BRADENTON, Fla. - Just ahead of an $80 million general obligation bond refunding, Standard & Poor's Friday lowered Atlanta's GO rating two notches to A from AA-minus.
Standard & Poor's assigned the A rating to the GO refunding, and said the outlook on the city's GO credit is stable.
The downgrade was the result of operating deficits over the past four fiscal years as well as longer-term pressures associated with the city's underfunded pensions, police overtime, and subsidies to several funds, said Standard & Poor's analyst John Sugden.
Atlanta's general fund was structurally unbalanced in fiscal 2008 and the year-end budget reflected a $112 million shortfall. The city also had a projected $50 million to $60 million deficit in the first quarter of fiscal 2009 that has grown to an estimated $80 million to $90 million with revenues lagging 12% below expectations, according to Sugden.
"At this rating level, we expect the city to manage with very thin levels through the current recession," he said.
While a quick financial recovery could lead to rating improvement within this category, Sugden said a return to the city's previous rating would depend on the ability of management to address long-term pressures and liabilities associated with pensions, police overtime, and subsidies to the sanitation and other funds.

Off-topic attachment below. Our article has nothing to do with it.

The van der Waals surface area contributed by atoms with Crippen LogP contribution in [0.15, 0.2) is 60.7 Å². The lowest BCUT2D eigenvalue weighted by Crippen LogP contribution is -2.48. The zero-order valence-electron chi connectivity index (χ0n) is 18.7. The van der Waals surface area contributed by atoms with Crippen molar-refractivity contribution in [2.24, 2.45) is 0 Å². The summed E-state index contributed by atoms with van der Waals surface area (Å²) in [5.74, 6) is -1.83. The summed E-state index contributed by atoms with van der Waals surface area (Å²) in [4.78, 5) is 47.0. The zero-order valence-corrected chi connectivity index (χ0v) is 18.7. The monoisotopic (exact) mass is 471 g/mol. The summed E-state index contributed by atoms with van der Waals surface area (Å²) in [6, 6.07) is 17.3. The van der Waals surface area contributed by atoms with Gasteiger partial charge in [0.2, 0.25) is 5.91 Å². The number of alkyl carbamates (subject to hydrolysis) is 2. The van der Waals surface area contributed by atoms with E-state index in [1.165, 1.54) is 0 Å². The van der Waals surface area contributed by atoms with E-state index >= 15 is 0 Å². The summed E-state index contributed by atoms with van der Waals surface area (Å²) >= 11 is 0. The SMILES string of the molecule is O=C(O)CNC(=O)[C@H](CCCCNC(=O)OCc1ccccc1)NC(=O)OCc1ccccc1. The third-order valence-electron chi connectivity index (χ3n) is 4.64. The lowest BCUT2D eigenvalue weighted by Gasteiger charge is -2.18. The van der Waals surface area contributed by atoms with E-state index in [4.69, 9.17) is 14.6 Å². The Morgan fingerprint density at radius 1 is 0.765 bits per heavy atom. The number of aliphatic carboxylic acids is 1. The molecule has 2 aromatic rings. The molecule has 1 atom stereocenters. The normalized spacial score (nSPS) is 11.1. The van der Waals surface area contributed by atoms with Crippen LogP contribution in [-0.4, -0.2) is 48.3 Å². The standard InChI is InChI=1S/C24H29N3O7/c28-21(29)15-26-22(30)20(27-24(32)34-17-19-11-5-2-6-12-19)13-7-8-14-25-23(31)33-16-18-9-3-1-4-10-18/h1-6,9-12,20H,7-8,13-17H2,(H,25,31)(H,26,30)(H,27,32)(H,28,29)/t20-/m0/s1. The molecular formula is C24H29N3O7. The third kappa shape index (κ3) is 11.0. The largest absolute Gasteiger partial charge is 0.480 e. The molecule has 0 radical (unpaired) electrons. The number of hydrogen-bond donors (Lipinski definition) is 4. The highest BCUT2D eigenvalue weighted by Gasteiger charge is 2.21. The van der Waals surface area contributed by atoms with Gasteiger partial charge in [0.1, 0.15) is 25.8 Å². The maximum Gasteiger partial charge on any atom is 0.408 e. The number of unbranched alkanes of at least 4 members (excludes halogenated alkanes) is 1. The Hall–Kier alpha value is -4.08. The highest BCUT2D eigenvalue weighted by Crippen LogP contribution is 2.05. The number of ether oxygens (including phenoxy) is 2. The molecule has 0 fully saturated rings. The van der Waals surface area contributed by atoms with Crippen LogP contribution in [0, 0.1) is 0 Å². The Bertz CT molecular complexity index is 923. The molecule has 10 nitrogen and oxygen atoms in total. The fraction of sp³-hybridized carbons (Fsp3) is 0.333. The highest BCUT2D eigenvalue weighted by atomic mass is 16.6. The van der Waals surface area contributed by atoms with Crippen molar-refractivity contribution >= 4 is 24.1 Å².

City officials could not be reached for comment about the downgrade, or details about the upcoming refunding sale. According to Standard & Poor's, the city plans to use bond proceeds from the sale to refund Series 1998 GO and GO refunding bonds for net present-value savings of more than $6.9 million to be taken primarily over the first four years for budgetary relief.
Half of the state's population resides in Atlanta, the capital of Georgia and the seat of Fulton County.
The city has put measures in place to generate savings and balance the budget at fiscal year-end, Sugden said.
Cost-cutting measures include a reduction of 222 positions, a hiring freeze, and an unpaid, weekly one-day furlough for all general fund employees, as well as other itemized savings that management estimates will generate approximately $60 million in savings. Atlanta also had a budgeted reserve of $28 million that it planned to use, along with other cost-cutting measures, to close the gap.
"Significant uncertainty remains for fiscal 2010 because the continued economic deterioration could place increased pressure on the city's finances through fiscal year-end 2009 and for fiscal 2010," Sugden said. "Given that the city has posted operating deficits over the past four fiscal years, before the economic downturn, we do not expect economic recovery to translate directly into immediate financial recovery."
As of Jan. 1, 2008, the unfunded liability in the city's three pension funds was $1.23 billion, while the city's unfunded liability for other post-employment benefits was estimated at $1.1 billion at the end of fiscal 2008, according to Sugden's report.
Atlanta's GO bonds are rated Aa3 by Moody's Investors Service. As of yesterday afternoon, Moody's had not released a rating on the upcoming refunding. The city's GO bonds are not rated by Fitch Ratings.
The city had approximately $296.9 million of outstanding GO debt at June 30, 2008, according to its 2008 financial report.